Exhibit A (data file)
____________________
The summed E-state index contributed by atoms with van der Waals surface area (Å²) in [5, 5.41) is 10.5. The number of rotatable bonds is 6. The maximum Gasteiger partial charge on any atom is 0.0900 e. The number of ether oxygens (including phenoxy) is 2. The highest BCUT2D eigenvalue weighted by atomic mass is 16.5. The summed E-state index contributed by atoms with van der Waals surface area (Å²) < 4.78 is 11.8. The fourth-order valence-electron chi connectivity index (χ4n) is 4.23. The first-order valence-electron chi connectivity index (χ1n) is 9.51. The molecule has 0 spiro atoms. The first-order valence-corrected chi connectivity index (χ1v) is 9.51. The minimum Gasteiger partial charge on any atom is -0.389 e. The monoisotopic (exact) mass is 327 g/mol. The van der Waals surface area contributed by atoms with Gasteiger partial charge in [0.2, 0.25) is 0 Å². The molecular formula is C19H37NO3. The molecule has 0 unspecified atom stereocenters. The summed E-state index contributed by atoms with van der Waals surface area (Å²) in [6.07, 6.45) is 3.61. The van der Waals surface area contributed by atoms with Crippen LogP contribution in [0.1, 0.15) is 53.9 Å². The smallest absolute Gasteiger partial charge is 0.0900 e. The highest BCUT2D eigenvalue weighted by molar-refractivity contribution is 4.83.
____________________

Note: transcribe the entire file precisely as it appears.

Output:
The summed E-state index contributed by atoms with van der Waals surface area (Å²) in [5, 5.41) is 10.5. The number of rotatable bonds is 6. The maximum Gasteiger partial charge on any atom is 0.0900 e. The number of ether oxygens (including phenoxy) is 2. The highest BCUT2D eigenvalue weighted by atomic mass is 16.5. The summed E-state index contributed by atoms with van der Waals surface area (Å²) < 4.78 is 11.8. The fourth-order valence-electron chi connectivity index (χ4n) is 4.23. The first-order valence-electron chi connectivity index (χ1n) is 9.51. The molecule has 0 spiro atoms. The first-order valence-corrected chi connectivity index (χ1v) is 9.51. The minimum Gasteiger partial charge on any atom is -0.389 e. The monoisotopic (exact) mass is 327 g/mol. The van der Waals surface area contributed by atoms with Gasteiger partial charge in [0.2, 0.25) is 0 Å². The molecular formula is C19H37NO3. The molecule has 0 unspecified atom stereocenters. The summed E-state index contributed by atoms with van der Waals surface area (Å²) in [6.07, 6.45) is 3.61. The van der Waals surface area contributed by atoms with Crippen LogP contribution in [0.1, 0.15) is 53.9 Å². The smallest absolute Gasteiger partial charge is 0.0900 e. The highest BCUT2D eigenvalue weighted by molar-refractivity contribution is 4.83.